is very probable that this may have been the case, as the people would, in heathen days, very naturally retain some tradition of reverence for the trilithon, as the peasants of Brittany, and, I may say, of Britain, do for similar erections to the present day, assembling for annual festivals at "the stones," though the origin of Carnac, Stonehenge, and Stennis, is as unknown as that of Haamonga.
Returning to the village we saw that the church was crowded, and that there were a number of candidates for confirmation. Judging that the service would occupy some time, and being anxious to see as much of the neighbourhood as possible, we drove along the coast to a particularly fine banyan, noted in Captain Cook's chart, and beneath its shadow we rested awhile, and enjoyed a very pleasant half-hour overlooking a calm, beautiful sea.
We reached Mua just as the congregation was dispersing, and were troubled with some qualms on the score of our bad example, but the considerate bishop gave us full absolution, I regret to say that a considerable proportion of the people were like hideously-dressed-up apes, masculine and feminine—many of the former in seedy black clothes, and some of the latter attired in gay flimsy silk gowns, inflated with large crinolines, and with baby hats, trimmed with pink and blue flowers, stuck on the top of their fuzzy heads. Hitherto, as you know, my ideas of Tongans have been derived only from the stately men and women who have settled in Fiji, and there, like their neighbours, have retained the graceful drapery of native cloth. Here the influence of certain persons interested in trade is so strong, that the manufacture of tappa is discouraged by every possible means; and a heavy penalty attaches to making it on any, except one, day in the week. It seems that this law was passed in King George's absence, and I am happy to learn that he was exceedingly angry—though, as yet, the law stands unrepealed, and the manufacture is doomed to cease altogether this year.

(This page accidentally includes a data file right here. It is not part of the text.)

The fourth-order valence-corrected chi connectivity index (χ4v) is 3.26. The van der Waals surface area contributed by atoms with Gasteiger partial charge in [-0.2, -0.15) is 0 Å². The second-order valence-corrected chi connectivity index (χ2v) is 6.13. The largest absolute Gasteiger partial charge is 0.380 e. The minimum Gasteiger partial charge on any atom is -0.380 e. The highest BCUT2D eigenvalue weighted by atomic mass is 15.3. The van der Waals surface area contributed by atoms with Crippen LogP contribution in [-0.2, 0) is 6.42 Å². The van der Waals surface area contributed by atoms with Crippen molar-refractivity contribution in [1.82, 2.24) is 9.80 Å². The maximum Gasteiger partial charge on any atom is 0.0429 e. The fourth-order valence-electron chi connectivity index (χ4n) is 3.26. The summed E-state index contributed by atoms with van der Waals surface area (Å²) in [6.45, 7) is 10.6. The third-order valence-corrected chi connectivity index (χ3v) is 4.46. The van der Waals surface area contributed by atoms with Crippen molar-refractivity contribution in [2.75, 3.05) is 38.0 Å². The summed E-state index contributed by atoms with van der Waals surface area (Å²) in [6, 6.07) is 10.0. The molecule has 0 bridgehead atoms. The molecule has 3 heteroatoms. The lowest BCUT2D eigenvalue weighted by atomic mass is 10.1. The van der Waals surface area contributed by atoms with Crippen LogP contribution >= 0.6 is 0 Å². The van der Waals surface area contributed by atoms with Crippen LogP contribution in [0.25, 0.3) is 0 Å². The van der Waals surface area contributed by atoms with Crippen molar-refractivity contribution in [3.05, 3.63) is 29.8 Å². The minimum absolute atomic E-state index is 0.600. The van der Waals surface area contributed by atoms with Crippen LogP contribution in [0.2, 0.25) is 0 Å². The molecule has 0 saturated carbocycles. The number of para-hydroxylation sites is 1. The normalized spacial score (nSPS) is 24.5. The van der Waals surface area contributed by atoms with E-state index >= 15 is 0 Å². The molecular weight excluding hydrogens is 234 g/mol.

Whoever is to blame, the system of taxation and fines is something astounding. A woman who is found without a pinafore, even in her own house, is fined two dollars, no matter how ample